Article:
Barnhardt, Walter. A., Gehrels, W. Roland, Belknap, Daniel F., and Kelley, Joseph T., 1995, Late Quaternary relative sea-level change in the western Gulf of Maine: Evidence for a migrating glacial forebulge: Geology, v. 23, no. 4, p. 317-320.

Belknap, Daniel F., Andersen, Bjorn G., Anderson, R. Scott, Anderson, Walter G., Borns, Harold W., Jr., Jacobson, George W., Kelley, Joseph T., Shipp, R. Craig, Smith, David C., Stuckenrath, Robert, Jr., Thompson, Woodrow W., and Tyler, David A., 1987, Late Quaternary sea-level changes in Maine, in Nummedal, Dag, Pilkey, Orrin H., and Howard, James D. (editors), Sea level fluctuation and coastal evolution: Society of Economic Paleontologists and Mineralogists, Special Publication 41, p. 71-85.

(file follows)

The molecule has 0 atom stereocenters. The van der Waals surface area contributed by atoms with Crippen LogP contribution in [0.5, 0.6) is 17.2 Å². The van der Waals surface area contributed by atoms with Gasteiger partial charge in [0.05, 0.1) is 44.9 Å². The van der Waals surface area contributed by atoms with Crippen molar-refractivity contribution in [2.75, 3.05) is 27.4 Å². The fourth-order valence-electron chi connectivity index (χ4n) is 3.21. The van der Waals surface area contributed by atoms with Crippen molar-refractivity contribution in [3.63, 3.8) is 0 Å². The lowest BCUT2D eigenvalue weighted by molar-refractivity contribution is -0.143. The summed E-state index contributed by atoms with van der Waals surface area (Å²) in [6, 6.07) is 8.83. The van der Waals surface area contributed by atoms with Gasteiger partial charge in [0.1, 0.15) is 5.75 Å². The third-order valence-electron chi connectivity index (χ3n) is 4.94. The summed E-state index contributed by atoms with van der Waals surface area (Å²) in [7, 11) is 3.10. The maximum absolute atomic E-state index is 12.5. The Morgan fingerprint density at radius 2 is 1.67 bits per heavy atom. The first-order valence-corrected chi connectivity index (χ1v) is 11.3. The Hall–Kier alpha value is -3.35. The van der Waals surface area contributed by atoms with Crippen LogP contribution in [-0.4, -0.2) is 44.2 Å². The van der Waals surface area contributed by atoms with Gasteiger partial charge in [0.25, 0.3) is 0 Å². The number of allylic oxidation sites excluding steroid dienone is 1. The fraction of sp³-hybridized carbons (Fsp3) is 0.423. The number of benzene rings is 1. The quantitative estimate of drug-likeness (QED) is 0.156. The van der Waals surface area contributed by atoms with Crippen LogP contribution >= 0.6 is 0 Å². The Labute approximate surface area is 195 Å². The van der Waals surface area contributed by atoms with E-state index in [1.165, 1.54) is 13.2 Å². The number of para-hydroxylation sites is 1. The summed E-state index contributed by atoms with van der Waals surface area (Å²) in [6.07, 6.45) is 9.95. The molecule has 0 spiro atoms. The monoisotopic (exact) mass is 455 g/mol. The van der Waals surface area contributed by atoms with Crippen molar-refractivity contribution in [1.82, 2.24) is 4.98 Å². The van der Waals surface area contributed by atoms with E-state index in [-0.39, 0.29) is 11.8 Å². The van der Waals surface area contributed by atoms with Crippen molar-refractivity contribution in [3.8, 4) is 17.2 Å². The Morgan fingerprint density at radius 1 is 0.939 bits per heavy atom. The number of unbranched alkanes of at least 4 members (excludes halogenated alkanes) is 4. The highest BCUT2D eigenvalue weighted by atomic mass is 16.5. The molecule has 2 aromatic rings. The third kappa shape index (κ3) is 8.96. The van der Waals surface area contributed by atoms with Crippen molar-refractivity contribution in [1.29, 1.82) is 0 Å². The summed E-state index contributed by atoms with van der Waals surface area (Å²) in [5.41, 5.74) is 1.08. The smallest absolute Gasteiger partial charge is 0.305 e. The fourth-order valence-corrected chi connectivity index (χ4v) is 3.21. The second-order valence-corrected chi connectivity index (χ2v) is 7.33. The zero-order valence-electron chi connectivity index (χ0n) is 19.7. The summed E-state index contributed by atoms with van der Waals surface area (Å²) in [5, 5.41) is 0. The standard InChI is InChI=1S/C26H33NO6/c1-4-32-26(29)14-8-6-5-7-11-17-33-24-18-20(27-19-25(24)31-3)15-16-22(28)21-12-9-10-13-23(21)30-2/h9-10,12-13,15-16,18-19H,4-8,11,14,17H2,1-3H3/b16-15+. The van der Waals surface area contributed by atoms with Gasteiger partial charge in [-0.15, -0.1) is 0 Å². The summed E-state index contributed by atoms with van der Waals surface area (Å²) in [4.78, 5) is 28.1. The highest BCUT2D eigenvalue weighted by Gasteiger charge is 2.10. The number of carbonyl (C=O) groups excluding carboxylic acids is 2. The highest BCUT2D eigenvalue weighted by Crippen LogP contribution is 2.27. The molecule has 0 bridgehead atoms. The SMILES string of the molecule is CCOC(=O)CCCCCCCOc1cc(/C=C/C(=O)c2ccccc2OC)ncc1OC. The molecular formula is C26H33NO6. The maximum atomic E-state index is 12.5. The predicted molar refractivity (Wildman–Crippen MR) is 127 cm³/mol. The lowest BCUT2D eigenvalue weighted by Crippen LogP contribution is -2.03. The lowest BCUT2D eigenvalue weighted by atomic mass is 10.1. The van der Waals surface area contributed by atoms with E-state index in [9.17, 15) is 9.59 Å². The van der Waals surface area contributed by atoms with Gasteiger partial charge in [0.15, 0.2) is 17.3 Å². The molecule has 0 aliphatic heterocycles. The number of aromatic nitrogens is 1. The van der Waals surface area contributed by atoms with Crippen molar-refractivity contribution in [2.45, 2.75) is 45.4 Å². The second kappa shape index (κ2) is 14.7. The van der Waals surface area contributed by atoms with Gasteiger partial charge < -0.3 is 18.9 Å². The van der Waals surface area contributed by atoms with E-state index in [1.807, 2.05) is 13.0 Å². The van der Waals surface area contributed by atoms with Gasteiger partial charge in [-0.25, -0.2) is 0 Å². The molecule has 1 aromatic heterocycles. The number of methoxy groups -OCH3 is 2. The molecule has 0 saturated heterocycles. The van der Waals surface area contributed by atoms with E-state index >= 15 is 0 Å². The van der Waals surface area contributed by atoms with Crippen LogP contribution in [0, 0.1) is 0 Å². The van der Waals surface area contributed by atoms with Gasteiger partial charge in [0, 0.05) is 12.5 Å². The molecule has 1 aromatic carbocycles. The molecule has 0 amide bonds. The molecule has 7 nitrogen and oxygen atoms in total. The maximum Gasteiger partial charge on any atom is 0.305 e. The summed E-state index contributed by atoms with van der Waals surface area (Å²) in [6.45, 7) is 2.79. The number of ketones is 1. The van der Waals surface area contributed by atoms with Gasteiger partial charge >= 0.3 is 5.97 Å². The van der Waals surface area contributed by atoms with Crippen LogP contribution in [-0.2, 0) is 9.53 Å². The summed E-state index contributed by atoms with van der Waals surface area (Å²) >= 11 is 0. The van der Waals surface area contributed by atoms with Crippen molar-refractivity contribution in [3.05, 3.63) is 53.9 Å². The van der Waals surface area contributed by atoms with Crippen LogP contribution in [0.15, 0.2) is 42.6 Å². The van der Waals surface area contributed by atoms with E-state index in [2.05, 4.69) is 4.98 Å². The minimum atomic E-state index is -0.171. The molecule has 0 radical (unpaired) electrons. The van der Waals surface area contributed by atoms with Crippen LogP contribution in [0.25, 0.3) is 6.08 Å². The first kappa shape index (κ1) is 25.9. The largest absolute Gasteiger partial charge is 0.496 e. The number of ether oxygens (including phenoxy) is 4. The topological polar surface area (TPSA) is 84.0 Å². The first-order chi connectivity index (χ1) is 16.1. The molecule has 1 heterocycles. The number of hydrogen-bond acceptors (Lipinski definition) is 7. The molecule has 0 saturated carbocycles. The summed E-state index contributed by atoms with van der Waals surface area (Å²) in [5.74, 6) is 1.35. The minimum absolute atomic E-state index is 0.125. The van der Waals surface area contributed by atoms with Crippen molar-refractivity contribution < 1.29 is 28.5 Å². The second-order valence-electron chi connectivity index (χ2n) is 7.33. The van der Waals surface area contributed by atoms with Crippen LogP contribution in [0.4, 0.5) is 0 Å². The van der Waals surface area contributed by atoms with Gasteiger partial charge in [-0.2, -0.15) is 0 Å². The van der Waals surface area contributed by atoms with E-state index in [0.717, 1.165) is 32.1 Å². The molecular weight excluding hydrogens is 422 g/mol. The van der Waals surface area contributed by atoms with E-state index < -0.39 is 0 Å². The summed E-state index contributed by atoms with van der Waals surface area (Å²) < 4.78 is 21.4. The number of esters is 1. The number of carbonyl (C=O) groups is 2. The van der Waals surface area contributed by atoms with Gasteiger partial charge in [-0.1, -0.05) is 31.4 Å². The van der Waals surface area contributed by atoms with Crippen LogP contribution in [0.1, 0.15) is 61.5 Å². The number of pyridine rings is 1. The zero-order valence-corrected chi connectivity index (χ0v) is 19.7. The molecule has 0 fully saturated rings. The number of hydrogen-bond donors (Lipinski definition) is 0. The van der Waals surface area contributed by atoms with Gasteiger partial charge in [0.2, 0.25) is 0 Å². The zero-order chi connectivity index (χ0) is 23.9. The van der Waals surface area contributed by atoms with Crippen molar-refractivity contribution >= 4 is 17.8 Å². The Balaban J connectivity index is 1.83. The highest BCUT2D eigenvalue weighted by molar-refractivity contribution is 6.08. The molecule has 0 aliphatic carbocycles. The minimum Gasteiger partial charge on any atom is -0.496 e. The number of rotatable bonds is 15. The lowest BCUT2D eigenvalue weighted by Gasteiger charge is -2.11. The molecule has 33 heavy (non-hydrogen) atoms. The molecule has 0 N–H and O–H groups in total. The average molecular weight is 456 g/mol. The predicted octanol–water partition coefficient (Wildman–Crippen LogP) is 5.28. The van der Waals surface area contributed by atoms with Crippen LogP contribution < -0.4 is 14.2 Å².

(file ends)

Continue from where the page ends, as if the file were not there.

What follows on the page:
Folger, David W., 1972, Texture and organic carbon content of bottom sediments in some estuaries of the United States, in Nelson, Bruce W. (editor), Environmental framework of coastal plain estuaries: Geological Society of America, Memoir 133, p. 391-408.

Johnson, Anne C., 1987, Chronic marine pollution; a Maine case study, in Magoon, Orville T., Converse, Hugh, Miner, Dallas, Tobin, L. Thomas, Clark, Delores, and Domurat, George W. (editors), Coastal zone '87: Proceedings of the Symposium on Coastal and Ocean Management, American Society of Civil Engineers, 5 volumes (v. 3), p. 2332-2336.

Johnson, Anne C., Larsen, Peter F., Gadbois, Donald F., and Humason, A. W., 1985, The distribution of polycyclic aromatic hydrocarbons in the surficial sediments of Penobscot Bay (Maine, USA) in relation to possible sources and to other sites worldwide: Marine Environmental Research, v. 15, no. 1, p. 1-16.

Kelley, Joseph T. and Belknap, Daniel F., 1989, Geomorphology and sedimentary framework of Penobscot Bay and adjacent inner continental shelf: Maine Geological Survey (Department of Conservation), Open-File Report 89-3, 35 p.